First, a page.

4. Use Short, Clean Descriptions When Necessary

You may need to explain why you are collecting certain information on your form, especially when users are loathe to share it, like with phone numbers or e-mail addresses. This not only helps reduce user confusion, but also ensures that the data is accurate and correctly formatted.

Any descriptions and comments should be clean and concise. You may also want to format them with different colors, sizes, or styles to help set them apart. Just be sure not to overdo it — after all, you don’t want your descriptions to look tacky or drown out the rest of your form. This form, which asks for information in order to provide a quote for printing services, is a good example of a form that effectively uses descriptions:

A form requesting containing short but informative descriptions

5. Be the First to Communicate

Make sure the wording in your form is friendly and user oriented. Here's a simple trick for writing conversational copy: Pretend you're actually talking with your user.

If you want to know someone’s name, you aren’t going to stare them in the eyes with a rigid expression and demand, "Full name." That would just be creepy. If you were looking to garner a positive response from this person, you would instead open with a smile and say, "Hi, what’s your name?"

Keeping this in mind, instead of prompting your user with the label "Full Name," try something a little more personable, like, "What's your name?"

6. Divide the Form Into Bite-Sized Sections

Communication involves the exchange of ideas in small, manageable sections. You introduce yourself, and the other person does the same. You mention what you do for a living, and the other person has a comment or question. You remark back, or answer, and this prompts another response. In a good conversation, the information is a steady, back-and-forth flow.

A form, being another method of communication, should be the same way. You may be asking for quite a bit of information, but that doesn't mean you have to throw it all at the user in a huge block. Try using horizontal rules, colored bars, meaningful images, or headings that match the design of your site to separate the information into small, easily understood chunks. If all else fails, spread your form out across multiple pages and add a progress bar across the top so users know about how much they have left.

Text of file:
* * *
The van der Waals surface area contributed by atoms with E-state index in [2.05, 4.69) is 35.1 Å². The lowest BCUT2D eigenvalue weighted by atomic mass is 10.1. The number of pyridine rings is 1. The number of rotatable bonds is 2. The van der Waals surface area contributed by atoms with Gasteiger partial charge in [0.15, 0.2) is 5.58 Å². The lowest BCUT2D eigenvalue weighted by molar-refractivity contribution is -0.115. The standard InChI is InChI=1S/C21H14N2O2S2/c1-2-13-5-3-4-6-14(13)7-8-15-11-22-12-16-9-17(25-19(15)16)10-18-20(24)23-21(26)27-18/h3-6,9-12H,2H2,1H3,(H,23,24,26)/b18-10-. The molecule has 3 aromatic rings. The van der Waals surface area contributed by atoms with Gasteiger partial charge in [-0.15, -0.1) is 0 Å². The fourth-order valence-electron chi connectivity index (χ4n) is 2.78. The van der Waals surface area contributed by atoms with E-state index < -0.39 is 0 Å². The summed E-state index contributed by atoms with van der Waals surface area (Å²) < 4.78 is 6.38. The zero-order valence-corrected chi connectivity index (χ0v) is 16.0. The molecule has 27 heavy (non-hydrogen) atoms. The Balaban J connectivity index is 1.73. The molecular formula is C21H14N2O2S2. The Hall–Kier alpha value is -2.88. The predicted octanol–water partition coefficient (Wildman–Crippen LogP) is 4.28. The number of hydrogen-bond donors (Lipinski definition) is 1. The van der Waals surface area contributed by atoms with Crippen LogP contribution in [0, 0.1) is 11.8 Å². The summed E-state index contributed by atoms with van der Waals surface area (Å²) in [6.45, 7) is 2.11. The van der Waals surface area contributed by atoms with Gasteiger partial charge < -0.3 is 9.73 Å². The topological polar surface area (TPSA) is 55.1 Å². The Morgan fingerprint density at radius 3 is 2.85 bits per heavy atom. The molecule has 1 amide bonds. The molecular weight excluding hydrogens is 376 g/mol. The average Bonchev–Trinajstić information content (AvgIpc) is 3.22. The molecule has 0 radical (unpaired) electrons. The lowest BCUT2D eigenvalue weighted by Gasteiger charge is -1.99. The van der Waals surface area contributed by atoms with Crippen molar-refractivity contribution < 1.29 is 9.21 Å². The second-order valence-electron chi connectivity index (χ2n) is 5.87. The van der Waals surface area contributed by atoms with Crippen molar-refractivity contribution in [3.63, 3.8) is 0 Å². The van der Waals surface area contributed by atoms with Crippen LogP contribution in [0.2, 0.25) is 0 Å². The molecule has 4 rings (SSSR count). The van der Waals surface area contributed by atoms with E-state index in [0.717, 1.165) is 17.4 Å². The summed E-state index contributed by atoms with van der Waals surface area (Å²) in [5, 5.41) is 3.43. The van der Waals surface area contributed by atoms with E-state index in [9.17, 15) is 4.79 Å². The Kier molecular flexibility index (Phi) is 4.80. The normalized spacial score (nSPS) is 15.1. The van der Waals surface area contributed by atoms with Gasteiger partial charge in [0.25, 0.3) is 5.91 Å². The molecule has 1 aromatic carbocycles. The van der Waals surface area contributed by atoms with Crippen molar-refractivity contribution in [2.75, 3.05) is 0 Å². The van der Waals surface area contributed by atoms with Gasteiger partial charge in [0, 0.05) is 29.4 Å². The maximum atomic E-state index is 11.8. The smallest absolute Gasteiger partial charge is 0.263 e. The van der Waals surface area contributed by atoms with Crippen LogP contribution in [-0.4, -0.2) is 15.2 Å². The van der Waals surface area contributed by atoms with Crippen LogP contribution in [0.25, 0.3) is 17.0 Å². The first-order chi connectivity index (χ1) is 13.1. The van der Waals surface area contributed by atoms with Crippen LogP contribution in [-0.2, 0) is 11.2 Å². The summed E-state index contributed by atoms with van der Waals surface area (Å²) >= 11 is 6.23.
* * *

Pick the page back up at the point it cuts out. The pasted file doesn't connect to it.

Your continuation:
7. Include Meaningful Contextual Error Messages

Your error messages should be helpful and clear. Specify in the message which field caused the error, and highlight the label and/or the field itself. After all, no one likes hunting through a form for an elusive field they overlooked the first time around.

8. Release the User

When the user clicks the Submit button, they think they're done, and they're ready to move on. They’re basically saying, "Here's the info you wanted. Talk to you later!"

In a real conversation, you'd give them a wave, say, "Bye," and walk off, or give them some other way of acknowledging that the communication is done. Your form should be no different. Have your form programmed so it sends the user to a custom page that tells them something like, "Thank you for your submission! You'll be hearing from us shortly." There should also be a link back to the main page of your Website.

And that's it! Keep these rules in mind when designing your next Web form, and you may be surprised at the quantity and quality of feedback you receive as a result.